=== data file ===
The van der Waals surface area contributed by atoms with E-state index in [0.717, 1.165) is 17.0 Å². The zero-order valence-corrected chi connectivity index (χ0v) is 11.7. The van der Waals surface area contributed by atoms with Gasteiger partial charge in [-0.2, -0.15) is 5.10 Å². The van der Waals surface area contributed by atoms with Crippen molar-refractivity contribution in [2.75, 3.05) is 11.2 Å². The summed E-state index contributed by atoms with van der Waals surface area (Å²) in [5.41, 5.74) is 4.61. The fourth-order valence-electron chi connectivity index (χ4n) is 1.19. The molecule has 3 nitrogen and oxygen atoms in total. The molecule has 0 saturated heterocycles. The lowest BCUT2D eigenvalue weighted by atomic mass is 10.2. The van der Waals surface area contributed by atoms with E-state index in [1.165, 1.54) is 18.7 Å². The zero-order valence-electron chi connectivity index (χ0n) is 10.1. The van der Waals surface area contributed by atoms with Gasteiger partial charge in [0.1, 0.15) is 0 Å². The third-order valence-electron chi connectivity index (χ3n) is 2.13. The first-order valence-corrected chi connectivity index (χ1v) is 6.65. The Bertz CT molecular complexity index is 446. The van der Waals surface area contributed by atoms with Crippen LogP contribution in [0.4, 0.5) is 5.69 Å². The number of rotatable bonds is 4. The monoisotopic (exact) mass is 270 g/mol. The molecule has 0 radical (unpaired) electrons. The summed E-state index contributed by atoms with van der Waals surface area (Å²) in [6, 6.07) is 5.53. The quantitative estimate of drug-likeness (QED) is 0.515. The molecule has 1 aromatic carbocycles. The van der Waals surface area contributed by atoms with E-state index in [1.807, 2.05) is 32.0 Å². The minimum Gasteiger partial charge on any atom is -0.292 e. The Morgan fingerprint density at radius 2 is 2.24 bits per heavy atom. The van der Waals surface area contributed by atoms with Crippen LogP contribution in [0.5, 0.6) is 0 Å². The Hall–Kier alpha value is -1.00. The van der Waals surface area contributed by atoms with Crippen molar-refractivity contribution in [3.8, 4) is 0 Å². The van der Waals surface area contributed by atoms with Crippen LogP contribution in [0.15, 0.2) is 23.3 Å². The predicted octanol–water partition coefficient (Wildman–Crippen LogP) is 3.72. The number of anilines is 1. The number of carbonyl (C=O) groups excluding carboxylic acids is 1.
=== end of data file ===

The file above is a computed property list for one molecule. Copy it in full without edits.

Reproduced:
The van der Waals surface area contributed by atoms with E-state index in [0.717, 1.165) is 17.0 Å². The zero-order valence-corrected chi connectivity index (χ0v) is 11.7. The van der Waals surface area contributed by atoms with Gasteiger partial charge in [-0.2, -0.15) is 5.10 Å². The van der Waals surface area contributed by atoms with Crippen molar-refractivity contribution in [2.75, 3.05) is 11.2 Å². The summed E-state index contributed by atoms with van der Waals surface area (Å²) in [5.41, 5.74) is 4.61. The fourth-order valence-electron chi connectivity index (χ4n) is 1.19. The molecule has 3 nitrogen and oxygen atoms in total. The molecule has 0 saturated heterocycles. The lowest BCUT2D eigenvalue weighted by atomic mass is 10.2. The van der Waals surface area contributed by atoms with E-state index in [1.165, 1.54) is 18.7 Å². The zero-order valence-electron chi connectivity index (χ0n) is 10.1. The van der Waals surface area contributed by atoms with Gasteiger partial charge in [0.1, 0.15) is 0 Å². The third-order valence-electron chi connectivity index (χ3n) is 2.13. The first-order valence-corrected chi connectivity index (χ1v) is 6.65. The Bertz CT molecular complexity index is 446. The van der Waals surface area contributed by atoms with Crippen LogP contribution in [0.4, 0.5) is 5.69 Å². The number of rotatable bonds is 4. The monoisotopic (exact) mass is 270 g/mol. The molecule has 0 radical (unpaired) electrons. The summed E-state index contributed by atoms with van der Waals surface area (Å²) in [6, 6.07) is 5.53. The quantitative estimate of drug-likeness (QED) is 0.515. The molecule has 1 aromatic carbocycles. The van der Waals surface area contributed by atoms with E-state index in [1.807, 2.05) is 32.0 Å². The minimum Gasteiger partial charge on any atom is -0.292 e. The Morgan fingerprint density at radius 2 is 2.24 bits per heavy atom. The van der Waals surface area contributed by atoms with Crippen LogP contribution in [0.5, 0.6) is 0 Å². The Hall–Kier alpha value is -1.00. The van der Waals surface area contributed by atoms with Crippen molar-refractivity contribution in [3.8, 4) is 0 Å². The van der Waals surface area contributed by atoms with Crippen LogP contribution in [0.15, 0.2) is 23.3 Å². The predicted octanol–water partition coefficient (Wildman–Crippen LogP) is 3.72. The number of anilines is 1. The number of carbonyl (C=O) groups excluding carboxylic acids is 1.